If you get up at 630am at the start of the London Film Festival and drag yourself to Leicester Square for an 815am (WHY) screening, you kinda want that film to be something special. Unfortunately Battle of The Sexes wasn’t special. No ladies (and men I suppose) it was spectacular. I don’t think I’ve ever been to a press screening where there were bouts of spontaneous applause through the film and at the end. Even the men were clapping. OK I’ll stop poking fun at men now and let the movie do it instead.
In 1972 Billie Jean King was the number one female tennis player in the world. Selling tickets at the same rate as the men, drawing in crowds, universally adored (hell even Nixon rang her to say how great she was), she was on top of the world. Except there was one thing she didn’t have – equal prize money to her male counterparts. Billie Jean tried to rectify the situation with Jack Kramer, head of the American lawn tennis association and ended up starting her own all female tour. Kramer promptly kicked all participants out of the American lawn tennis Association. Billie Jean and her kick ass females launched a successful tour doing everything themselves.
Meanwhile 55-year-old former tennis star and compulsive gambler Bobby Riggs is playing tennis for money and trying to hide his compulsions from his rich wife Priscilla. Bobby cooks up the greatest scheme of all – to play the number one woman in the world. He plays and beats Margaret Court in an embarrassment of a game that makes a mockery of female tennis players. So it’s down to Billie Jean King to set the situation right.
Rather like when I saw Wonder Woman, this depiction of a strong female (non sexual boys!) made me spontaneously burst into tears several times and cheer at others. Emma Stone is exemplary in the role, this is the role she should’ve won the Oscar for. Not the one where Ryan Gosling is teaching back men about Jazz. Steve Carrel is prefect as the clownish showman Bobby Riggs, no other actor can simultaneously make you laugh out loud and break your heart like Carrel can. The surprising thing about Battle of The Sexes is that it isn’t just about a tennis match. It’s about love, adversity, equality and acceptance. Whilst on the tour Billie Jean met a hairdresser called Marilyn and feel head over heels in love. Of course this is 1972, an affair would be bad enough for her career but an affair with a woman??? End of career. End of relationship with parents. End of everything. Andrea Riseborough, always outstanding, mesmerising in this as Marilyn and the heart-breaking love affair the two women have is beautifully portrayed. Directors Dayton and Fairs of Little Miss Sunshine perfectly balance the human relationships of Riggs and King and the tennis match. There are times when perhaps the depiction of Riggs is almost too pantomime but it didn’t detract from the overall power of the film and anyway you only need look on YouTube to realise how true a depiction it is!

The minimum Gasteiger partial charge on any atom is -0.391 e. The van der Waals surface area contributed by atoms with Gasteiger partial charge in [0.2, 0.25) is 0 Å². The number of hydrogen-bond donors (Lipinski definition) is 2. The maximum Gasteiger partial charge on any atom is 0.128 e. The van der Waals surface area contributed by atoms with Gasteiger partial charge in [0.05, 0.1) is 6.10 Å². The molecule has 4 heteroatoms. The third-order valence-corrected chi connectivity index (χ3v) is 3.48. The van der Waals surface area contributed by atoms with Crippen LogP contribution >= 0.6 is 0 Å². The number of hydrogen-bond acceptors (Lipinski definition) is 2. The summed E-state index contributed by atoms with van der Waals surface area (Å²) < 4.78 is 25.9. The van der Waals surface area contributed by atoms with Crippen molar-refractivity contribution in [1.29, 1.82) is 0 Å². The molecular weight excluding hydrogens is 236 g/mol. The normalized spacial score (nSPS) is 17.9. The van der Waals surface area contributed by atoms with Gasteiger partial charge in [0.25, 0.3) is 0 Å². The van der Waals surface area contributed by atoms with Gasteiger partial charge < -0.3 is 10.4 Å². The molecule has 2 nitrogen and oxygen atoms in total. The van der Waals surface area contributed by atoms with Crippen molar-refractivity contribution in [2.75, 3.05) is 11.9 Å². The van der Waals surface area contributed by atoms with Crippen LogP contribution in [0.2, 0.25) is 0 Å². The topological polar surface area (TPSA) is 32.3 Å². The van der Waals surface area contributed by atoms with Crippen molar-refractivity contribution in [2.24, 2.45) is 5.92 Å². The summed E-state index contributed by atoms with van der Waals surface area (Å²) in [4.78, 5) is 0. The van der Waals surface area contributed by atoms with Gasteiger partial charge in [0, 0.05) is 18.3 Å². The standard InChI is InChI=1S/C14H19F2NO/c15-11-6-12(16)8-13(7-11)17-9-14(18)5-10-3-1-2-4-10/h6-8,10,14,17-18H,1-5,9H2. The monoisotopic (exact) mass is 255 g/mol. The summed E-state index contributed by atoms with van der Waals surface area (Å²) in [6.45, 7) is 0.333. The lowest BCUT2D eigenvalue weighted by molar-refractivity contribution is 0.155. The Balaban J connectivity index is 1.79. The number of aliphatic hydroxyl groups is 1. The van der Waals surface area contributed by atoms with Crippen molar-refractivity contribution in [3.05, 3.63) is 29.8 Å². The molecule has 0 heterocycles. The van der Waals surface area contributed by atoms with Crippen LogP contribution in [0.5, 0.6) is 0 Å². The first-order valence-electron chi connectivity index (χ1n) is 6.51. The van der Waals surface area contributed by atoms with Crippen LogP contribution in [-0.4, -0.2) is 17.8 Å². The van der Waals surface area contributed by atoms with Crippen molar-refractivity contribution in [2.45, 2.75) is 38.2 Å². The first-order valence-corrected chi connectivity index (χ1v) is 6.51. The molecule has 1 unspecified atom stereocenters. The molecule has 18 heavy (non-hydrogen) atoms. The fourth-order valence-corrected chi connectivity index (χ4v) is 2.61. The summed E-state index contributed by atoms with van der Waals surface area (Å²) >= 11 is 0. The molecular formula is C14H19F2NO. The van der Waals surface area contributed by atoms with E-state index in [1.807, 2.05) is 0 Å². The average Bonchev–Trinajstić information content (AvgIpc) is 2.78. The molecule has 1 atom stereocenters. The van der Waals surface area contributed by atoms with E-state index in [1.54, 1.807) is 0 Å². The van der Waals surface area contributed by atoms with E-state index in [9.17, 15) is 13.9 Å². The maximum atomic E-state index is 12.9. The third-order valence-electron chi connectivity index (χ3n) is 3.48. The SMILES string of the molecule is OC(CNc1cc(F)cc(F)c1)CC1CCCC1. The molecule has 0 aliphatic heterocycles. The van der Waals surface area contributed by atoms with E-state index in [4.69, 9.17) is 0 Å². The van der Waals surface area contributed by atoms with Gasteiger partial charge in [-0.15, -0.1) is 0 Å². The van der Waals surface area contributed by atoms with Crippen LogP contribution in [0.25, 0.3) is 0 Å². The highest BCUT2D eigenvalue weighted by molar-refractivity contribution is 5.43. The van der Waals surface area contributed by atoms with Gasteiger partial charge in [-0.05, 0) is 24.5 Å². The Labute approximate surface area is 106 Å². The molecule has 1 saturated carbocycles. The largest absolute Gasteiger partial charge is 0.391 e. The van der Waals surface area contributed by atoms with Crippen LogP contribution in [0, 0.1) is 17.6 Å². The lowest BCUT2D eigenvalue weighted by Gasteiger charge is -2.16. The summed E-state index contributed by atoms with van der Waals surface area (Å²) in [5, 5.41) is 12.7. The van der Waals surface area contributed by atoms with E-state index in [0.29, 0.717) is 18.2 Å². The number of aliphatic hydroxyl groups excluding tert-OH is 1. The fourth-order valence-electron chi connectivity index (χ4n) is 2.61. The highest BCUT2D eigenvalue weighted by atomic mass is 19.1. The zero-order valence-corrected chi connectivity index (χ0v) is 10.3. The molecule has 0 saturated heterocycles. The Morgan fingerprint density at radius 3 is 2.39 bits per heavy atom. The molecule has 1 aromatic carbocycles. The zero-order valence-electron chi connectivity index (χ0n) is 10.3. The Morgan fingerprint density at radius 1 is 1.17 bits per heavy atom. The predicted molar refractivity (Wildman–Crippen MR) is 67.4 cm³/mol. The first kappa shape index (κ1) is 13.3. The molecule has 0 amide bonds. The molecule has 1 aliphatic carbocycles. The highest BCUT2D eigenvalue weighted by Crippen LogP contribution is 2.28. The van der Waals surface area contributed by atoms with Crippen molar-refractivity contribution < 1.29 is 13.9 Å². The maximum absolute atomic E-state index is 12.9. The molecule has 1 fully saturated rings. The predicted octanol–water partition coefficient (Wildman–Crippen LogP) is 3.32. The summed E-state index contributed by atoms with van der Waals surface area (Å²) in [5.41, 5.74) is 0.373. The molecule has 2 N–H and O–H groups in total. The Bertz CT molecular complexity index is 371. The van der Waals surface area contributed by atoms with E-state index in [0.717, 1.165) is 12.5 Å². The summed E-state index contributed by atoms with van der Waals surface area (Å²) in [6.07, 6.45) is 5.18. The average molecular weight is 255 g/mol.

This was the first film I saw at the LFF 2017 and talk about starting with a smash. Battle of The Sexes is extremely important in both LGBTQ rights, feminism and equalityIt’s a shame that almost fifty years later Venus and Serena aren’t earning the same as Djokavic. Let us not forget that just recently at the BNP Parabis Open Tennis Tournament CEO Raymond Moore said female players in the Women's Tennis Association are ‘riding on the coattails of men’. He followed up by suggesting that women should "go down every night on [their] knees and thank God that Roger Federer and Rafa Nadal were born, because they have carried this sport. They really have." Yeah, because Venus and Serena, are SCOTCH MIST you absolute IDIOT. There’s still a long way to go baby but Billie Jean and Battle of The Sexes - I LOVE YOU.